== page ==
Snowpulse Highmark’s avalanche airbags help save lives of snowmobilers

Snowpulse Highmark lifestyle
Snowpulse Highmark
Snowpulse Highmark

The rush of tearing through the backcountry on a snowmobile is akin to catching your first wave on a surfboard, carving the slopes on a pair of skis, or ascending a mountain summit. But the joys of playing in the mountains are as real as the risks you take and command an absolute respect for nature — failing to understand this could easily get you into trouble or, even worse, killed.

Even well-trained and expertly-equipped mountain-goers can see a climb turn deadly in a matter of seconds.

Getting caught in an avalanche is a downright terrifying situation for anyone venturing into the snowy backcountry, no matter their skill level or expertise. However, this past decade has seen substantial improvement and innovation in avalanche protection — creating a sort of watershed moment regarding the safety of mountaineers. Leading this charge is Snowpulse Highmark, a Canadian company who offers snowmobilers some of the most advanced avalanche airbags on the market.

Before Snowpulse debuted its innovative airbags, avalanches were — and, frankly, always will be — the stuff of nightmares. Even the most well-trained, expertly-equipped mountain-goers can witness a climb go from simple to deadly in a matter of seconds.

Avalanche anatomy

Though the immediate events of an avalanche are dangerous and life-threatening, data compiled from across Canada, the United States, and Europe indicate asphyxia accounts for up to 70 to 80 percent of all avalanche deaths. Because of this, avalanche flotation devices have become increasingly popular for anyone heading into the backcountry. They work by reducing the depth of burial while also creating an enhanced visual to alert authorities, acting essentially as balloons which are deployed by the wearer upon pulling an activation handle.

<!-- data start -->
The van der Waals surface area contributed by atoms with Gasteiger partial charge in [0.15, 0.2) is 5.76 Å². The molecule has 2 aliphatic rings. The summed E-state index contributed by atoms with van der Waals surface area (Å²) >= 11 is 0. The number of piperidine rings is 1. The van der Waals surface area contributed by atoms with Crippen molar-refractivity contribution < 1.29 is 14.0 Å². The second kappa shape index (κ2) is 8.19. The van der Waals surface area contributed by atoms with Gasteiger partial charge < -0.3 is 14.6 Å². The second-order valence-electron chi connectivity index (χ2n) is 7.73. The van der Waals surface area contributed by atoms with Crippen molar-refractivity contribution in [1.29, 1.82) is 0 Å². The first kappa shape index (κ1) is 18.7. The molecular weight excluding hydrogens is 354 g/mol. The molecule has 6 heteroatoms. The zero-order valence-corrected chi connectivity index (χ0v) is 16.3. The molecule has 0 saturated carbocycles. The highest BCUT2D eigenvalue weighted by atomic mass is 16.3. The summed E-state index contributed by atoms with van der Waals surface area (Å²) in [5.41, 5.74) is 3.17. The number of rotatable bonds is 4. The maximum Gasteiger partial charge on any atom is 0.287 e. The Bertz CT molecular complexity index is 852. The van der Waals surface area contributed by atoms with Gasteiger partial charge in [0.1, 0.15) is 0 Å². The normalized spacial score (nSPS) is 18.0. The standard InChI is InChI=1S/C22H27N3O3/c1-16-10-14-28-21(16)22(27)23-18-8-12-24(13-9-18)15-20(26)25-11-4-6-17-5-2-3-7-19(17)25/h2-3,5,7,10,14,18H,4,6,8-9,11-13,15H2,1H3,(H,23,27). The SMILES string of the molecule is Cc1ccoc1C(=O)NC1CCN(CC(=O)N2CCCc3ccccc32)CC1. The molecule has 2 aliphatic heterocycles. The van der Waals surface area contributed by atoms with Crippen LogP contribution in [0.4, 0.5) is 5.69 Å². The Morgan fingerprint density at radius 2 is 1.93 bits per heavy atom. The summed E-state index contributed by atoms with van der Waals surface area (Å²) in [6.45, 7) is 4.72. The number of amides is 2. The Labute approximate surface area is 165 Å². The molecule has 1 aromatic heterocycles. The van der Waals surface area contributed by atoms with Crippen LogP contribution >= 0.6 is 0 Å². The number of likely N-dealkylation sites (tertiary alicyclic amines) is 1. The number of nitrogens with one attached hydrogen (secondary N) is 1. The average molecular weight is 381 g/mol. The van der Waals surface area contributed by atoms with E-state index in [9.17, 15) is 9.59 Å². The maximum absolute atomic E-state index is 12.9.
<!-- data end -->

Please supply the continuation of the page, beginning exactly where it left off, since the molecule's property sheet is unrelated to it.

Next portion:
How an Avalanche Airbag works
How an Avalanche Airbag works
How an avalanche airbag works

During an avalanche, flotation devices function through a process known as inverse grading or inverse segregation — this means that larger particles tend to float towards the surface of the avalanche while smaller particles get buried underneath. Avalanche airbags are made of compressed gas, air, or battery-operated fans and when inflated, serve to make the wearer larger in size. The intent is that this carries them to the surface of the avalanche and prevents burial, thus reducing the risk of asphyxiation.

A peek into avalanche safety

Despite reams of existing data and ongoing research, there are plenty of misconceptions surrounding avalanche safety and the effectiveness of avalanche airbags. Though conflicting research is readily available, one thing is certain: Avalanche airbags and avalanche beacons are the most advanced avalanche safety products available. Put plainly, when they’re used properly, they save lives.

One thing is certain: Avalanche airbags and beacons are the most advanced avalanche safety products available.

However, just because someone dons an airbag or carries a beacon, it doesn’t mean their guaranteed survival — the key lies in understanding the terrain. Neither beacons or airbags will solely save someone caught in un-survivable terrain. Having the knowledge and skills to avoid zero-tolerance terrain is the first line of defense. Though the effectiveness of airbags and beacons is secondary to this, research shows that when an airbag is deployed in survivable terrain, your chances of survival and recovery are dramatically increased.

A statistic compiled by the Swiss Federal Institute of Snow and Avalanche Research (SLF) states that avalanche airbags deliver a 97 percent success rate in real-world conditions. A percentage that high certainly suggests a high rate of effectiveness but it’s also worth considering that 80 to 90 percent of people caught in an avalanche survive without an airbag at all. Because of this, the most interesting statistic is actually how many people survive due to the deployment of an airbag who would have otherwise been killed.

“The percentage of people caught who died in an avalanche decreased from 19 percent to 3 percent for those who successfully deployed an avalanche airbag,” read a 2013 blog post from the Utah Avalanche Center. “In other words, there is an 81 percent ‘success rate’ for those without a deployed airbag and a 97 percent ‘success rate’ for those that did.”